TCM uses a holistic approach to diagnose Qi imbalances and identify their root cause. Once diagnosis is established, acupuncture and other natural therapies are utilized to restore the proper flow of Qi, thereby strengthening and balancing the body’s innate healing capacity.
Whether you accept the idea of Qi or prefer to think about the electrical impulses inherent in our nervous system, it doesn’t really matter—either way, it’s difficult to deny the fact that humans are energetic beings. Our physical, emotional and spiritual bodies abound with electromagnetic and subtle energies that form the very foundation of our health.
Acupuncture Promotes Blood Flow
Acupuncture has been shown to increase vasodilation and blood perfusion and in several regions of the body. This is significant because all of the healing properties are contained within the blood, including oxygen, nutrients, immune substances, hormones, analgesics (painkillers) and anti-inflammatories. Restoring optimal blood flow is essential to promoting and maintaining health. For example, if blood flow is diminished by as little as 3% in the breast area, cancer may develop. Blood flow decreases as we age and can be impacted by trauma, injuries and certain diseases.
Acupuncture Reduces the Intensity and Perception of Chronic Pain
It does this through a process called “descending control normalization”, which involves the serotonergic nervous system. Read a detailed description of how this occurs here.
Acupuncture Stimulates Innate Healing Mechanisms
Acupuncture creates “micro traumas” that stimulate the body’s ability to spontaneously heal injuries to the tissue through nervous, immune and endocrine system activation. As the body heals the micro traumas induced by acupuncture, it simultaneously heals any surrounding tissue damage remaining from old injuries.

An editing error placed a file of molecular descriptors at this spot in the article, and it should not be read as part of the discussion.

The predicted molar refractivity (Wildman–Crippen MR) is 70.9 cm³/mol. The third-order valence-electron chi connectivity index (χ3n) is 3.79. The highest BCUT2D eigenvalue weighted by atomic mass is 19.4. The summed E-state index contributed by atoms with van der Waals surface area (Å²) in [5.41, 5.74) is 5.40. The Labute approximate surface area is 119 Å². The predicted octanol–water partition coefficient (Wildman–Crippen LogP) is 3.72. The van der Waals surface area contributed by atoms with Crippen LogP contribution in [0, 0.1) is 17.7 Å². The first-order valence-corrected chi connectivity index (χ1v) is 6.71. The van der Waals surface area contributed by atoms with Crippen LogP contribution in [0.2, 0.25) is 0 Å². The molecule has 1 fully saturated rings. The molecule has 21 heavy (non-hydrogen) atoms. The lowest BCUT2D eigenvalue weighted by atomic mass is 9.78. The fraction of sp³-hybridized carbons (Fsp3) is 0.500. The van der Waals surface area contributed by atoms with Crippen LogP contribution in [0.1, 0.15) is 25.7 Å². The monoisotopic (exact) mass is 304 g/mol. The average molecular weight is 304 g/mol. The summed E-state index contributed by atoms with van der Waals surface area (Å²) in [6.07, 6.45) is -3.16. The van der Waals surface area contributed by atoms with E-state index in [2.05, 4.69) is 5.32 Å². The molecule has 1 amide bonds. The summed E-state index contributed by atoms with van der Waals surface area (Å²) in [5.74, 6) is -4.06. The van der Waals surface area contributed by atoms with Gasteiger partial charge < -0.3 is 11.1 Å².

Acupuncture Relaxes Tight Muscles
Acupuncture can decrease levels of acetylcholine and other chemicals at specific trigger points. Acetylcholine is the chemical that makes your muscles fire or contract, so decreasing excess amounts has the effect of relaxing the muscle. This in turn releases pressure on joint structures and nerves, and promotes blood flow.
Acupuncture Releases Natural Painkillers
Acupuncture sends signals through the nervous system to the brain, where chemicals such as endorphins, norepinephrine and enkephalin are released. Some of these substances are 10-200 times more potent than morphine!
Acupuncture Reduces Stress
This is perhaps the most important systemic effect of acupuncture. Recent research suggests that acupuncture stimulates the release of oxytocin, a hormone and signaling substance that regulates the parasympathetic nervous system. Stress activates the sympathetic nervous system and the “fight-or-flight” response, which is useful for immediate and short-lived emergencies, but harmful when chronically engaged. Acupuncture disengages the stress response by activating the parasympathetic nervous system, which is known as the“rest-and-digest” or “calm-and-connect” system. Research has implicated impaired parasympathetic function in a wide range of autoimmune diseases, including arthritis, lupus, rheumatoid arthritis and inflammatory bowel disease.